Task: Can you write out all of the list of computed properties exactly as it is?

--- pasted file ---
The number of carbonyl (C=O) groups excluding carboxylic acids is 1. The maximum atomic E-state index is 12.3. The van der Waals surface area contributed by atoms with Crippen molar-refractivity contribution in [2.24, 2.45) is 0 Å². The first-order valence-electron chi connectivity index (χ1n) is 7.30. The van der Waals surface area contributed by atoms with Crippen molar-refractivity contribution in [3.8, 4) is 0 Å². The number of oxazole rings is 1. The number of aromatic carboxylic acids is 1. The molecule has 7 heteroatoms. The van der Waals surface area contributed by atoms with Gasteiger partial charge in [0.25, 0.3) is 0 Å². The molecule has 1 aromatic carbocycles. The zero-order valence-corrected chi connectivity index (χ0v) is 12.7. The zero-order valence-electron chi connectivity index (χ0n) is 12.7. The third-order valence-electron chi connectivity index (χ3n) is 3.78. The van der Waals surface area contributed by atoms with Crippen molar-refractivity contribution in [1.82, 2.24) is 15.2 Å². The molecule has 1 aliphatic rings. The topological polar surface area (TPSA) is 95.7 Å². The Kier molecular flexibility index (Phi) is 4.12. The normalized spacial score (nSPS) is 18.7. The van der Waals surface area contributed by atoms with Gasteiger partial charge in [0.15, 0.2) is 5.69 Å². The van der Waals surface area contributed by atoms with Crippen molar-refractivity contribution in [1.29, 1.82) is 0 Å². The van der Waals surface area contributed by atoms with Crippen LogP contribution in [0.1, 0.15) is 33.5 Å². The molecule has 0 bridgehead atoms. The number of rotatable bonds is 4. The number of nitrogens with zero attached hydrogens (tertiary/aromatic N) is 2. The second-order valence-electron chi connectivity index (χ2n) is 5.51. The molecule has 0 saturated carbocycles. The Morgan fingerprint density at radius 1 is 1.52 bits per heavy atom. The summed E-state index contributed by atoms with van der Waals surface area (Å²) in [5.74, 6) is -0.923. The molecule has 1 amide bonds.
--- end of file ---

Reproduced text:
The number of carbonyl (C=O) groups excluding carboxylic acids is 1. The maximum atomic E-state index is 12.3. The van der Waals surface area contributed by atoms with Crippen molar-refractivity contribution in [2.24, 2.45) is 0 Å². The first-order valence-electron chi connectivity index (χ1n) is 7.30. The van der Waals surface area contributed by atoms with Crippen molar-refractivity contribution in [3.8, 4) is 0 Å². The number of oxazole rings is 1. The number of aromatic carboxylic acids is 1. The molecule has 7 heteroatoms. The van der Waals surface area contributed by atoms with Gasteiger partial charge in [0.25, 0.3) is 0 Å². The molecule has 1 aromatic carbocycles. The zero-order valence-corrected chi connectivity index (χ0v) is 12.7. The zero-order valence-electron chi connectivity index (χ0n) is 12.7. The third-order valence-electron chi connectivity index (χ3n) is 3.78. The van der Waals surface area contributed by atoms with Crippen molar-refractivity contribution in [1.82, 2.24) is 15.2 Å². The molecule has 1 aliphatic rings. The topological polar surface area (TPSA) is 95.7 Å². The Kier molecular flexibility index (Phi) is 4.12. The normalized spacial score (nSPS) is 18.7. The van der Waals surface area contributed by atoms with Gasteiger partial charge in [0.15, 0.2) is 5.69 Å². The van der Waals surface area contributed by atoms with Crippen molar-refractivity contribution in [1.29, 1.82) is 0 Å². The van der Waals surface area contributed by atoms with Crippen LogP contribution in [0.1, 0.15) is 33.5 Å². The molecule has 0 bridgehead atoms. The number of rotatable bonds is 4. The number of nitrogens with zero attached hydrogens (tertiary/aromatic N) is 2. The second-order valence-electron chi connectivity index (χ2n) is 5.51. The molecule has 0 saturated carbocycles. The Morgan fingerprint density at radius 1 is 1.52 bits per heavy atom. The summed E-state index contributed by atoms with van der Waals surface area (Å²) in [5.74, 6) is -0.923. The molecule has 1 amide bonds.